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Newsletter: Pickleball Derangement Syndrome

by The Dink Media Team on

Lessons lead to litigation. Place your bid.

Pickleball growth = off the charts. Well technically, Sportico was able to chart it below...but you know what we mean.

My favorite part about that graph is how much white space the graphic designers had to make peace with. Graphic designers hate unnecessary white space. But that's what happens when you have an outlier like pickleball.

By the way, did you notice that our last issue was titled [2/27 DRAFT]? Needless to say, that was a mistake. But it must have made y'all curious, because more people opened it than ever.

It's like when you go for an out ball, but whiff. Did you mean to do that? No, but you'll take the point.

In this issue:

  • Pickleball Derangement Syndrome
  • On-court injury leads to legal action
  • Pickleball showcase on the Price is Right

Let's dive in!

One More Step

Can I be honest? Are we in the trust circle here? Ok, I whiffed on an overhead...again.

I finally made it to the court this week for the first time in...*checks calendar*...way too long. Let me tell ya, pickleball rust is a real thing. Reaction time decays and the feel for drops and resets suffers.

But what really felt foreign - overheads. On my first one of the day, I looked like a total noob and whiffed it. Yikes, can we get this guy a little unsolicited advice?

Here it is:  When you're moving back to field an overhead, take one extra step.

That's it. That's the whole piece of advice. It's that simple.

Don't just retreat to the point where you can barely reach the ball. Take one more step to position your body behind the ball. This way, when you swing, you're able to step through the overhead.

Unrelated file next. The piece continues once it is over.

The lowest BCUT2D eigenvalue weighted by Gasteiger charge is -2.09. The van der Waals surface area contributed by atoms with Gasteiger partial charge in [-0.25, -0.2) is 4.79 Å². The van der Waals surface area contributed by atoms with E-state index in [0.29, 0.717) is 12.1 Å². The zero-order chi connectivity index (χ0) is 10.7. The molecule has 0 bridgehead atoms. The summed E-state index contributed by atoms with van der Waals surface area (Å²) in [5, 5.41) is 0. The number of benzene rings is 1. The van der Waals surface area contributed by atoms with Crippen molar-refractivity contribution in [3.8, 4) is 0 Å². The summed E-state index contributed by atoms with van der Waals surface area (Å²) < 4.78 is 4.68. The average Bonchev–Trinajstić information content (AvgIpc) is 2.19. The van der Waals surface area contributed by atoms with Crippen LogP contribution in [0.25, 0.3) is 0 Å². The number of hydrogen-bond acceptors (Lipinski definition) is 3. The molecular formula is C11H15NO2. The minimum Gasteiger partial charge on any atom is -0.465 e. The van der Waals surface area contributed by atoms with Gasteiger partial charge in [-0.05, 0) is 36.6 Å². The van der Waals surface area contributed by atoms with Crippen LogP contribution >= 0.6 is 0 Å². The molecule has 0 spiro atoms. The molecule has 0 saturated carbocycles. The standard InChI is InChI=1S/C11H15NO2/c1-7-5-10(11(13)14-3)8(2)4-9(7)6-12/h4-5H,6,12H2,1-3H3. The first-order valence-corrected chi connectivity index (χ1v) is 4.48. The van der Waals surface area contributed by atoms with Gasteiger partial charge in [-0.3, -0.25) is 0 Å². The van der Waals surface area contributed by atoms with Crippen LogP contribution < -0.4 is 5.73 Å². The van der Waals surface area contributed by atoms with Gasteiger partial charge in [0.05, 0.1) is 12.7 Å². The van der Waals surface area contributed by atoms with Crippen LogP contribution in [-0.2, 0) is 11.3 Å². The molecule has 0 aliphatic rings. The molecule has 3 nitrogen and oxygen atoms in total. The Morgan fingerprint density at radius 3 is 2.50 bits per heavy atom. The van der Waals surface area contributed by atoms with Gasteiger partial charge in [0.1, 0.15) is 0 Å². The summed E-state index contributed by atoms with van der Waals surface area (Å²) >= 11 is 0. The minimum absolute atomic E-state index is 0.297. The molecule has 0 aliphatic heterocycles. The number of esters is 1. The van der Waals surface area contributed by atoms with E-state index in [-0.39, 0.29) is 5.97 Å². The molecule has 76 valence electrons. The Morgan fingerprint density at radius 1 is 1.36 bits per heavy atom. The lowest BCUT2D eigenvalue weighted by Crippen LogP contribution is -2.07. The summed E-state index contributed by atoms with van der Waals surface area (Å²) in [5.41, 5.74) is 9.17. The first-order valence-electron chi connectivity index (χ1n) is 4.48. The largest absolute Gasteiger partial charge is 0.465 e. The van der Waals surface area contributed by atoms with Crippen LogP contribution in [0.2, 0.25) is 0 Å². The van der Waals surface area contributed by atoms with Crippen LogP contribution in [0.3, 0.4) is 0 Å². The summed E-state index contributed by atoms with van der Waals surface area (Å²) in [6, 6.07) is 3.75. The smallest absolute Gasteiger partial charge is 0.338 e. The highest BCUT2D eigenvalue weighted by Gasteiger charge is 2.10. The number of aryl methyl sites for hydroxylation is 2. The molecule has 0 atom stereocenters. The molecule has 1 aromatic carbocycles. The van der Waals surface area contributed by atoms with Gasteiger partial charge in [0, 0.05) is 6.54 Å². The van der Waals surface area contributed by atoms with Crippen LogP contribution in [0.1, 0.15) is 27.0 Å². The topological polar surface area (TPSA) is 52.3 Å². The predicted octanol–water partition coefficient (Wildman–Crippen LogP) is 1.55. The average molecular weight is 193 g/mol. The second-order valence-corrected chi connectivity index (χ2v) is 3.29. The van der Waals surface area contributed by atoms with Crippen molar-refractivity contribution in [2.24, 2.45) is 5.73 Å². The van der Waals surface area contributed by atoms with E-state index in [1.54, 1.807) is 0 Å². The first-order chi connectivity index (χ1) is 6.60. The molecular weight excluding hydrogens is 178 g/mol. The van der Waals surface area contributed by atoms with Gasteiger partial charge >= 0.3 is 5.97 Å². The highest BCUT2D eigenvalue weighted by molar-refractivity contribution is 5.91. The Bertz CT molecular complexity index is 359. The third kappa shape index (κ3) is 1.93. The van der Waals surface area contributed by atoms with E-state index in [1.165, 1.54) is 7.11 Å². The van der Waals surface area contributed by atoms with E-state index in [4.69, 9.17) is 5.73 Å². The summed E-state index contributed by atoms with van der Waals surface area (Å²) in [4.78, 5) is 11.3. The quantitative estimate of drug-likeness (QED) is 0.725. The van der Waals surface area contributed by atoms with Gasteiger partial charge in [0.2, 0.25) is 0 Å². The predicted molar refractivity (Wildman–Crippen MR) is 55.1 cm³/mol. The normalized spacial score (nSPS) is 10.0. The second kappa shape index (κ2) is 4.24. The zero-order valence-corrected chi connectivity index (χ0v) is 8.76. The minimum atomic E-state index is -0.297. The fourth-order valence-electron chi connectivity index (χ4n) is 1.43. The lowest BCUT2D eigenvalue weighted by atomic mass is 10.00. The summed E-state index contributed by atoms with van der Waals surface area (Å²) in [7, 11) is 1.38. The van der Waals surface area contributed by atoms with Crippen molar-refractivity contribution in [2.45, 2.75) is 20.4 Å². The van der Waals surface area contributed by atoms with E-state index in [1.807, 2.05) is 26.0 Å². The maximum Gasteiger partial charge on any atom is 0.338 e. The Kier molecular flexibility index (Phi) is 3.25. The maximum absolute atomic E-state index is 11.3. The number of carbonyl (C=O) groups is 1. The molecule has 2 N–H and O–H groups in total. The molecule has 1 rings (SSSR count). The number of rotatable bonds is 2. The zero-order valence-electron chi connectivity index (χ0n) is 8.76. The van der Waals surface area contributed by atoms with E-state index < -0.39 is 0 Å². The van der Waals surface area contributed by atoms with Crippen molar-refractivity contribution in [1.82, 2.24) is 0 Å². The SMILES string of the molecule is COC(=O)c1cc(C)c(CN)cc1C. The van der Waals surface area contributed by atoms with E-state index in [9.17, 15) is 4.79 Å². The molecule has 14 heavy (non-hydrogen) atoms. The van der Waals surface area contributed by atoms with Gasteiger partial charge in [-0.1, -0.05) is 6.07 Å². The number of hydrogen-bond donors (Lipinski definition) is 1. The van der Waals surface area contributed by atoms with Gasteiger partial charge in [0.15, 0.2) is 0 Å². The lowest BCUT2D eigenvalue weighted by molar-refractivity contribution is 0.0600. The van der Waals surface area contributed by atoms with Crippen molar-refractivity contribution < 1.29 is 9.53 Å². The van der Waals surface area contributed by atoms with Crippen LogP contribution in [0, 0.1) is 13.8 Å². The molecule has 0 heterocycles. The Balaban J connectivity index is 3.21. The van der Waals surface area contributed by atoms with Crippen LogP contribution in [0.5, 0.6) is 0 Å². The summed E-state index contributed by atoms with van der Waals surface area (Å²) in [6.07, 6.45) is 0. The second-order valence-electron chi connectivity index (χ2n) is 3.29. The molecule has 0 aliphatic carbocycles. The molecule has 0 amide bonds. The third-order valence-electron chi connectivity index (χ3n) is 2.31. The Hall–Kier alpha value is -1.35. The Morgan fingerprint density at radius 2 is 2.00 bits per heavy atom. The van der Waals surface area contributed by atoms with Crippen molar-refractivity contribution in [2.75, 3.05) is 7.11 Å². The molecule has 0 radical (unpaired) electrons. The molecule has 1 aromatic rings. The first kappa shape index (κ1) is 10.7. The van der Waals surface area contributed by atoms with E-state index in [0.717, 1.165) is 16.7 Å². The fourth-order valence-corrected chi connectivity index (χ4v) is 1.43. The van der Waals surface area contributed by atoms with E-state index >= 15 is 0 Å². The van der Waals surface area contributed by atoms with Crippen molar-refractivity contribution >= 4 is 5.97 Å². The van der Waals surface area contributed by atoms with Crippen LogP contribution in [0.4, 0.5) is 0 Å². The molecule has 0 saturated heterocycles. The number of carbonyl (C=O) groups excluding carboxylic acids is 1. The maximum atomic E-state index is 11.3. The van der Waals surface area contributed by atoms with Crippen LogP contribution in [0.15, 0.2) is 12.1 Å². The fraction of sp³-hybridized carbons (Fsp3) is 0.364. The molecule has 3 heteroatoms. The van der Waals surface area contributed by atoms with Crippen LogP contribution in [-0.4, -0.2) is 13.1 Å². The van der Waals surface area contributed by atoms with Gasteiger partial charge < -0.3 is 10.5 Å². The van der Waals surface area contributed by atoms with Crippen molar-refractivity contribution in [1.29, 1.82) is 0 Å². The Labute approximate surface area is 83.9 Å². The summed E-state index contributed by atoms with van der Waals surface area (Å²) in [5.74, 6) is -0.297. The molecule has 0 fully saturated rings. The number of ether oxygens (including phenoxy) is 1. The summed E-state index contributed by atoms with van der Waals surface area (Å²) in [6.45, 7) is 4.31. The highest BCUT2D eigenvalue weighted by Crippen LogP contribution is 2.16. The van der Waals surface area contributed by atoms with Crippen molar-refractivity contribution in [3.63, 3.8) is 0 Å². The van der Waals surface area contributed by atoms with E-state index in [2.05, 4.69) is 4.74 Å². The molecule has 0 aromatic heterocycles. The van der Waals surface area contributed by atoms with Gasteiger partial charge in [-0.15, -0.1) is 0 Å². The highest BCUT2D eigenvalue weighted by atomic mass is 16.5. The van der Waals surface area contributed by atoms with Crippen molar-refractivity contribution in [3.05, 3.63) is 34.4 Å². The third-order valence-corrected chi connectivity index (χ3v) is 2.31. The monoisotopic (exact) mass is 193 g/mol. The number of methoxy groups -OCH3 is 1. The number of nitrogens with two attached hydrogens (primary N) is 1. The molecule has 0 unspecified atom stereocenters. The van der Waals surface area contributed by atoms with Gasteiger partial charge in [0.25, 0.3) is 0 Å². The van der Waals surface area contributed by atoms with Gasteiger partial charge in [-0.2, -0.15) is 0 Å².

This helps in three ways:

  • Moving through the overhead leaves you better positioned for the next ball
  • The ability to better leverage your leg strength + forward momentum = more power
  • A contact point in front of the body allows for more control and increased accuracy, vs making contact while falling away

My mistake is that I was lazy and refused to take the extra step. I tried to jump backwards to reach the descending lob.

It might have been the wind, the sun, or a dwindling sense of athleticism that ultimately was my downfall (man I was a great high school athlete). But the whole embarrassment could've been avoided by taking an extra step, getting behind the ball and launching forward through the overhead.

Learn from my mistake, use good form, and go crush some overheads.


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Pickleball Derangement Syndrome

We've all felt the impact. We've all fallen victim. And now, it has a name.

The Boston Globe has declared it: Pickleball Derangement Syndrome.

Here's the gist if you don't want to read the whole article:

People who play pickleball are showing signs of Pickleball Derangement Syndrome, including joining multiple leagues, flying to pickleball camps, playing for seemingly days on end and even buying $145 designer pickleball dresses.

One of the best parts:

😮Karine Marino played pickleball from 8 until midnight on a recent Monday night, drove 11 minutes home to Bedford, took a quick shower, set her alarm for 5 a.m., and drove back to the same indoor courts for her 6:30 a.m. game.

“But I just do that once or twice a week,” Marino, 58, said. “It’s not all the time.”

No, no, of course not. She usually plays a mere three hours a day, unless she’s in a tournament, or she’s coaching a friend from her club, Life Time in Burlington, or...

In summary, pickeball has a knack for becoming an obsession...and quickly. What other sports, hobbies or activities share this characteristic?